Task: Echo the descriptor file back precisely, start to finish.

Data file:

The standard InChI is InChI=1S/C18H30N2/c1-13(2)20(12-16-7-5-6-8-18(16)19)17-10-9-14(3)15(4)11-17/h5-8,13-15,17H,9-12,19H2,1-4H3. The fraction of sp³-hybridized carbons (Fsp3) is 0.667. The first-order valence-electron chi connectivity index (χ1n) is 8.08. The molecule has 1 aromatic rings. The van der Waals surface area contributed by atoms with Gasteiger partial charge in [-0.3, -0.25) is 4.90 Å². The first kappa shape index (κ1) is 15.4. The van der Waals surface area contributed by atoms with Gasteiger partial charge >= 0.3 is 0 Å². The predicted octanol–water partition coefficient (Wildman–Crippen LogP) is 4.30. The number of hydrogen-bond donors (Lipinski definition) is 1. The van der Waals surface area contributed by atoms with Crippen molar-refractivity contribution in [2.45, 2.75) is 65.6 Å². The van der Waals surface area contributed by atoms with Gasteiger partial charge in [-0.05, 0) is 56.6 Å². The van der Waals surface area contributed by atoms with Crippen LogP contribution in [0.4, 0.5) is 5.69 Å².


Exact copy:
The standard InChI is InChI=1S/C18H30N2/c1-13(2)20(12-16-7-5-6-8-18(16)19)17-10-9-14(3)15(4)11-17/h5-8,13-15,17H,9-12,19H2,1-4H3. The fraction of sp³-hybridized carbons (Fsp3) is 0.667. The first-order valence-electron chi connectivity index (χ1n) is 8.08. The molecule has 1 aromatic rings. The van der Waals surface area contributed by atoms with Gasteiger partial charge in [-0.3, -0.25) is 4.90 Å². The first kappa shape index (κ1) is 15.4. The van der Waals surface area contributed by atoms with Gasteiger partial charge >= 0.3 is 0 Å². The predicted octanol–water partition coefficient (Wildman–Crippen LogP) is 4.30. The number of hydrogen-bond donors (Lipinski definition) is 1. The van der Waals surface area contributed by atoms with Crippen molar-refractivity contribution in [2.45, 2.75) is 65.6 Å². The van der Waals surface area contributed by atoms with Gasteiger partial charge in [-0.05, 0) is 56.6 Å². The van der Waals surface area contributed by atoms with Crippen LogP contribution in [0.4, 0.5) is 5.69 Å².